How long should sermons be?

During lockdown, when congregations were meeting virtually, sermons were noticeably shorter. According to Scott McConnell, executive-director of Nashville-based LifeWay Research, more than a quarter of churchgoers would prefer such shorter sermons now that we are back to in-person worship.

But what is a shorter sermon? It all depends on one’s starting point. In this regard the Bible gives no guidance. We read that Ezra read from the Book of the Law “from early morning to midday” (Neh 8.3); while Paul at Troas “continued speaking until midnight” (Acts 20.7) and then after a brief interruption by Eutychus, who in every sense of the word dropped off to sleep, Paul continued until daybreak.

Some believe that preaching should have no time constraint. The preacher should be open to God’s Spirit. If a sermon takes longer to deliver, than more time should be allowed. At this point, however, the Apostle Paul does give some guidance. For in the context of a, Paul Christian worship service, Paul wrote: “The spirit of the prophets is subject to the prophets”: in other words, there is no place for licence. As Gordon Fee, himself a Pentecostal, wrote in his massive commentary on 1 Corinthians (982 pages long): “Some Pentecostal and charismatic assembles would do well to heed these directives”.

Down through the years the length of a sermon has varied. In the time of Queen Elizabeth I long sermons with doctrinal discourses were the flavour of the month. It was in that period that hourglasses were attached to the pulpit – although there was nothing to stop the preacher by turning the hourglass upside down and starting all over again.

In my own tradition, there was a stage when the whole day was given over to sermons of one kind or another. In 1689, for instance, Hugh and Anne Bromhead gave a description of worship amongst English Separatists who had fled from persecution to Amsterdam:

We begin with a prayer, after read some one or two chapters of the Bible; give the sense thereof and confer upon the same; that done, we lay aside our books and after a solemn prayer made by the first speaker he propoundeth some text out of the Scripture and prophesieth out of the same by the space of one hour or three quarters of an hour. After him standeth up a second speaker and prophesieth out of the said text the like time and space, sometimes more, sometimes less. After him, the third, the fourth, the fifth etc., as the time will give leave. Then the first speaker concludeth with prayer as he began with prayer, with an exhortation to contribution to the poor, which collection being made is also concluded with prayer. This morning exercise begins at eight of the clock and continueth unto twelve of the clock. The like course of exercise is observed in the afternoon from two of the clock unto five or six of the clock. Last of all the execution of the government of the Church is handled.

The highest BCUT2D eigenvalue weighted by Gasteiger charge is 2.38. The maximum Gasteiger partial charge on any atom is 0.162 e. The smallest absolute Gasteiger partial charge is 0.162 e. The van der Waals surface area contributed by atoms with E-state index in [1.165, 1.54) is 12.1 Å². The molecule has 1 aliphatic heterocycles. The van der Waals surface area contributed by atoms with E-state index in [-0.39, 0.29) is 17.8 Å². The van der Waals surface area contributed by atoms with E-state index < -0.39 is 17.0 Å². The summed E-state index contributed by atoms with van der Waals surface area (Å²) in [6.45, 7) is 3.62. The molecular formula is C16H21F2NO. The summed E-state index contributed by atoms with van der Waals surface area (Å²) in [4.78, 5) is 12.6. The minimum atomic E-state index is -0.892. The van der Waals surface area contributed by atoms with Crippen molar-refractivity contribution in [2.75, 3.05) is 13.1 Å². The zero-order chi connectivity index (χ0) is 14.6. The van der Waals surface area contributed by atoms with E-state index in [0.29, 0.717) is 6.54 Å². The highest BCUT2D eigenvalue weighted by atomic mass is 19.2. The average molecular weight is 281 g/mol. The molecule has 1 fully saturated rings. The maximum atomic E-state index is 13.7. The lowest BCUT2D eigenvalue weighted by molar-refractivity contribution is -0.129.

In the 19th century expectations were different. The Victorian ‘Prince of Preachers’, Charles Haddon Spurgeon spoke at the rate of 140 words per minute for 40 minutes. In his Lectures to My Students he wrote: “A man with a great deal of well-prepared matter will probably not exceed forty minutes; when he has less to say he will go on for fifty minutes, and when he has absolutely nothing he will need an hour to say it in” (Lecture IX ‘Attention’).

On the other hand, F.F. Bruce, a renowned Biblical scholar and my former PhD supervisor, said to me in the late 1960s: “if preachers had anything worthwhile to say, they could say it within 20 minutes; while if they had nothing to say, then they would need at least 40 minutes”.

However, there are many preachers who would disagree with Bruce. My understanding is that the American preacher Rick Warren, author of the best-seller The Purpose Driven Life, still preaches every Sunday morning for 52 minutes.

Prior to the pandemic, on 4 April 2005, a group of ‘mystery worshippers’ visited 70 London churches and timed the sermon. They came up with the following results:

The ten churches with the longest sermons were:

  1. 80 mins: Pierres Vivantes, Hyde Park
  2. 60 mins: Kingsway International Christian Centre, Hackney
  3. 53 mins: Hillsong, Dominion Theatre, Tottenham Court Road
  4. 52 mins: Westminster Chapel, Buckingham Gate
  5. 45 mins: The Redeemed Christian Church of God, Tooting
  6. 43 mins: Covent Garden Evangelical, Neal Street
  7. 42 mins: Metropolitan Tabernacle, Elephant & Castle
  8. 35 mins: West Croydon Baptist Church
  9. 35 mins: Church of the Nazarene, Clapham Junction
  10. 34 mins: Westbourne Grove Independent Baptist, Notting Hill

The ten churches with the shortest sermons were:

  1. 5 mins: Hinde Street Methodist, Marylebone
  2. 5 mins: St Alfege, Greenwich
  3. 6 mins: Westminster Abbey
  4. 6 mins: St Margaret’s Westminster
  5. 6 mins: St Stephen’s, Lewisham
  6. 7 mins: St John the Evangelist, Waterloo
  7. 7 mins: Brompton Oratory, Kensington
  8. 8 mins: Our Lady and St Joseph, Hackney
  9. 8 mins: The American Church in London

Over the years my sermons have tended to be 20 or 25 minutes long – but as I grow older I am finding that my sermons are growing shorter. The Sunday morning sermons at Chelmsford Cathedral are normally less than 10 minutes in length, but when I was invited to preach in Chelmsford on one Good Friday, I was told the congregation would expect a two hour sermon! The reality is that the context will often determine the length of a sermon. To my mind, there is no one God-given length for a sermon.


  1. It strikes me that there are so many factors at play here. For instance: